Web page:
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Denial of Washington Misdemeanor Electronic Monitoring Credit Upheld

The Washington State Court of Appeals held that refusing to grant misdemeanor offenders credit for electronic home monitoring, while granting such credit to felons does not deprive misdemeanants of equal protection or due process of law. The court also held that electronic home monitoring is not punishment for purposes of double jeopardy.

Joshua Harris was charged with two Washington misdemeanor offenses. On October 22, 2007, he posted bail and was released on electronic home monitoring as a condition of pretrial release.

On January 7, 2008, Harris pleaded guilty to both charges and was sentenced to 90 days in jail on March 7, 2008. The sentencing court refused to credit Harris with the 140 days he served on electronic home monitoring.

On March 31, 2008 – nine days before he was required to begin serving his sentence – Harris filed a habeas corpus petition, seeking an order that the municipal court grant him credit for his time on electronic home monitoring. The superior court granted the writ and Harris was granted 90 days of credit against his 90-day sentence.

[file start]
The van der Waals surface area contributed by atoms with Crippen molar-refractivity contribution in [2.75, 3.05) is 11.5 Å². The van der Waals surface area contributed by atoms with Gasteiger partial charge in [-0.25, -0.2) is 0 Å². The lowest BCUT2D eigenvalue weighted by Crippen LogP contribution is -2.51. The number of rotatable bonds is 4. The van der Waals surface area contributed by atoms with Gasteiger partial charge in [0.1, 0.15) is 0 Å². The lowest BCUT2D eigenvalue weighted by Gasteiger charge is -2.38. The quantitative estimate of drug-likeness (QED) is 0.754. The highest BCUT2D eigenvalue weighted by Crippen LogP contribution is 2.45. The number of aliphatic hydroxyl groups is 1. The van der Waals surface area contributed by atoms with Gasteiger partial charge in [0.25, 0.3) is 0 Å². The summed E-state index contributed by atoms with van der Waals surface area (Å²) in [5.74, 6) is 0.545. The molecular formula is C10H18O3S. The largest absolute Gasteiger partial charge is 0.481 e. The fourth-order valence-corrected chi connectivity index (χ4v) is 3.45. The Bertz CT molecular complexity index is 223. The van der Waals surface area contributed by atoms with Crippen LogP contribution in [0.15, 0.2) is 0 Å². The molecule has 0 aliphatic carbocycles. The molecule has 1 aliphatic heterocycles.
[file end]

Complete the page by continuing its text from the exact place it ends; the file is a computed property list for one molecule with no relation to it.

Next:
The Washington Court of Appeals reversed. Applying the rational basis test, the court observed that "the sentencing systems for felonies and misdemeanors are significantly different." Considering those differences, the court held that "there is a rational basis for treating misdemeanants differently from felons in this context. The misdemeanor courts retain discretion to give credit for time served pretrial on electronic home monitoring, but they are not obliged to do so." Therefore, the court concluded that denial of time served credit did not deprive Harris of equal protection of the law. It rejected his due process argument "for the same reason; the decision of the district court was not arbitrary or unfair."

The court finally held that electronic home monitoring is not punishment for purposes of a double jeopardy violation. Since Harris failed "to establish that he was constitutionally entitled to" credit for time served on electronic home monitoring, the court held that "the superior court erred in granting the writ." See: Harris v. Charles, 171 Wash.2d 455, 256 P.3d 328 (Wa. 2011).

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Related legal case

Harris v. Charles